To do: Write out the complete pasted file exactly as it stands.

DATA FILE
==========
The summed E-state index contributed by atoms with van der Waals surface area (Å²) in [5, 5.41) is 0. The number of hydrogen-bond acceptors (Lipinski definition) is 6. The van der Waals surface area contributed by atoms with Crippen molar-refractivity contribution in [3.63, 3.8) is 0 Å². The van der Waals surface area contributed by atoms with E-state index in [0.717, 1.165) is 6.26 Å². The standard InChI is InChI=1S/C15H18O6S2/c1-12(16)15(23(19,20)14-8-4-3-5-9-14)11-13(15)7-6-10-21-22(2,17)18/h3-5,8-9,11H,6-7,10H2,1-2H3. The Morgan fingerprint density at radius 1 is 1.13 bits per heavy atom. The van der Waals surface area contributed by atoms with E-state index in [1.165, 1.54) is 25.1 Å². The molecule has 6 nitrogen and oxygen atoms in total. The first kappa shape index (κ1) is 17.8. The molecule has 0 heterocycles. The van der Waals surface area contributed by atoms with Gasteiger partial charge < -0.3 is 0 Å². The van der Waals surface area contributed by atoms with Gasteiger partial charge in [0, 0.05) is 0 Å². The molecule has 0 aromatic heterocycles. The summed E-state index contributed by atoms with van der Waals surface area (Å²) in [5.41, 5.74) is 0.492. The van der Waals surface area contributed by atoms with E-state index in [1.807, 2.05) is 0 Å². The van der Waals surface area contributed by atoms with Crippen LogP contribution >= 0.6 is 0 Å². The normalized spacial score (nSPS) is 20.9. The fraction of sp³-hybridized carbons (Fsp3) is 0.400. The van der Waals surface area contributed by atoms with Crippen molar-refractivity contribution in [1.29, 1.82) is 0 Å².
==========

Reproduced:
The summed E-state index contributed by atoms with van der Waals surface area (Å²) in [5, 5.41) is 0. The number of hydrogen-bond acceptors (Lipinski definition) is 6. The van der Waals surface area contributed by atoms with Crippen molar-refractivity contribution in [3.63, 3.8) is 0 Å². The van der Waals surface area contributed by atoms with E-state index in [0.717, 1.165) is 6.26 Å². The standard InChI is InChI=1S/C15H18O6S2/c1-12(16)15(23(19,20)14-8-4-3-5-9-14)11-13(15)7-6-10-21-22(2,17)18/h3-5,8-9,11H,6-7,10H2,1-2H3. The Morgan fingerprint density at radius 1 is 1.13 bits per heavy atom. The van der Waals surface area contributed by atoms with E-state index in [1.165, 1.54) is 25.1 Å². The molecule has 6 nitrogen and oxygen atoms in total. The first kappa shape index (κ1) is 17.8. The molecule has 0 heterocycles. The van der Waals surface area contributed by atoms with Gasteiger partial charge < -0.3 is 0 Å². The van der Waals surface area contributed by atoms with Gasteiger partial charge in [0, 0.05) is 0 Å². The molecule has 0 aromatic heterocycles. The summed E-state index contributed by atoms with van der Waals surface area (Å²) in [5.41, 5.74) is 0.492. The van der Waals surface area contributed by atoms with E-state index in [1.807, 2.05) is 0 Å². The van der Waals surface area contributed by atoms with Crippen LogP contribution >= 0.6 is 0 Å². The normalized spacial score (nSPS) is 20.9. The fraction of sp³-hybridized carbons (Fsp3) is 0.400. The van der Waals surface area contributed by atoms with Crippen molar-refractivity contribution in [1.29, 1.82) is 0 Å².